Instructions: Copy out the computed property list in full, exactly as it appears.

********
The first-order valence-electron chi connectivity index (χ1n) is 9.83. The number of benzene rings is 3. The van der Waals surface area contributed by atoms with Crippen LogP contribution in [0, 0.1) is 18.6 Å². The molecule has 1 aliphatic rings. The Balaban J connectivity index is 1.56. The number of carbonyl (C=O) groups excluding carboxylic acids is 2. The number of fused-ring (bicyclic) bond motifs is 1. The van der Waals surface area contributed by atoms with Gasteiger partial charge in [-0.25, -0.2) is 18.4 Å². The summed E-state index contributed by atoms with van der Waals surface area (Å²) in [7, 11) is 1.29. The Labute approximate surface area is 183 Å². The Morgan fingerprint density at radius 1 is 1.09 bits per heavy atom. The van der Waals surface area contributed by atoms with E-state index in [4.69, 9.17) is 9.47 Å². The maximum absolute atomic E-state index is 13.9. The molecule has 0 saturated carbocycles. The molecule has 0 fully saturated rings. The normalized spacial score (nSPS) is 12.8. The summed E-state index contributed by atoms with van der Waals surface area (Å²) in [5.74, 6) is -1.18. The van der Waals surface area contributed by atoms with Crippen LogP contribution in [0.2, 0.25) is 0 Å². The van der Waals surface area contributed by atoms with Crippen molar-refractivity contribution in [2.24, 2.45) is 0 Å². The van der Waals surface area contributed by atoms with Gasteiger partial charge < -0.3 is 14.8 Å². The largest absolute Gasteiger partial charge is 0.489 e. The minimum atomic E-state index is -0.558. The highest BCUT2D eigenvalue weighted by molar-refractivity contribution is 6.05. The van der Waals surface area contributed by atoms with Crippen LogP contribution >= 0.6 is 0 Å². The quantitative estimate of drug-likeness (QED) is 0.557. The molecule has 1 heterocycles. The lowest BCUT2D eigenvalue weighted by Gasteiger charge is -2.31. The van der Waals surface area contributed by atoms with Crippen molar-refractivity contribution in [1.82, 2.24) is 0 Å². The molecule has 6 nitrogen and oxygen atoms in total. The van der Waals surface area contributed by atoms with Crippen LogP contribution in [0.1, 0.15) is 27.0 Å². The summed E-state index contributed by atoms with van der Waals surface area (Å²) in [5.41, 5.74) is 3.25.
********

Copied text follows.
The first-order valence-electron chi connectivity index (χ1n) is 9.83. The number of benzene rings is 3. The van der Waals surface area contributed by atoms with Crippen LogP contribution in [0, 0.1) is 18.6 Å². The molecule has 1 aliphatic rings. The Balaban J connectivity index is 1.56. The number of carbonyl (C=O) groups excluding carboxylic acids is 2. The number of fused-ring (bicyclic) bond motifs is 1. The van der Waals surface area contributed by atoms with Gasteiger partial charge in [-0.25, -0.2) is 18.4 Å². The summed E-state index contributed by atoms with van der Waals surface area (Å²) in [7, 11) is 1.29. The Labute approximate surface area is 183 Å². The Morgan fingerprint density at radius 1 is 1.09 bits per heavy atom. The van der Waals surface area contributed by atoms with E-state index in [4.69, 9.17) is 9.47 Å². The maximum absolute atomic E-state index is 13.9. The molecule has 0 saturated carbocycles. The molecule has 0 fully saturated rings. The normalized spacial score (nSPS) is 12.8. The summed E-state index contributed by atoms with van der Waals surface area (Å²) in [5.74, 6) is -1.18. The van der Waals surface area contributed by atoms with Crippen LogP contribution in [0.2, 0.25) is 0 Å². The van der Waals surface area contributed by atoms with Crippen molar-refractivity contribution in [2.24, 2.45) is 0 Å². The van der Waals surface area contributed by atoms with Gasteiger partial charge < -0.3 is 14.8 Å². The largest absolute Gasteiger partial charge is 0.489 e. The minimum atomic E-state index is -0.558. The highest BCUT2D eigenvalue weighted by molar-refractivity contribution is 6.05. The van der Waals surface area contributed by atoms with Crippen LogP contribution >= 0.6 is 0 Å². The quantitative estimate of drug-likeness (QED) is 0.557. The molecule has 1 heterocycles. The lowest BCUT2D eigenvalue weighted by Gasteiger charge is -2.31. The van der Waals surface area contributed by atoms with Crippen molar-refractivity contribution in [1.82, 2.24) is 0 Å². The molecule has 6 nitrogen and oxygen atoms in total. The van der Waals surface area contributed by atoms with Crippen LogP contribution in [0.1, 0.15) is 27.0 Å². The summed E-state index contributed by atoms with van der Waals surface area (Å²) in [5.41, 5.74) is 3.25.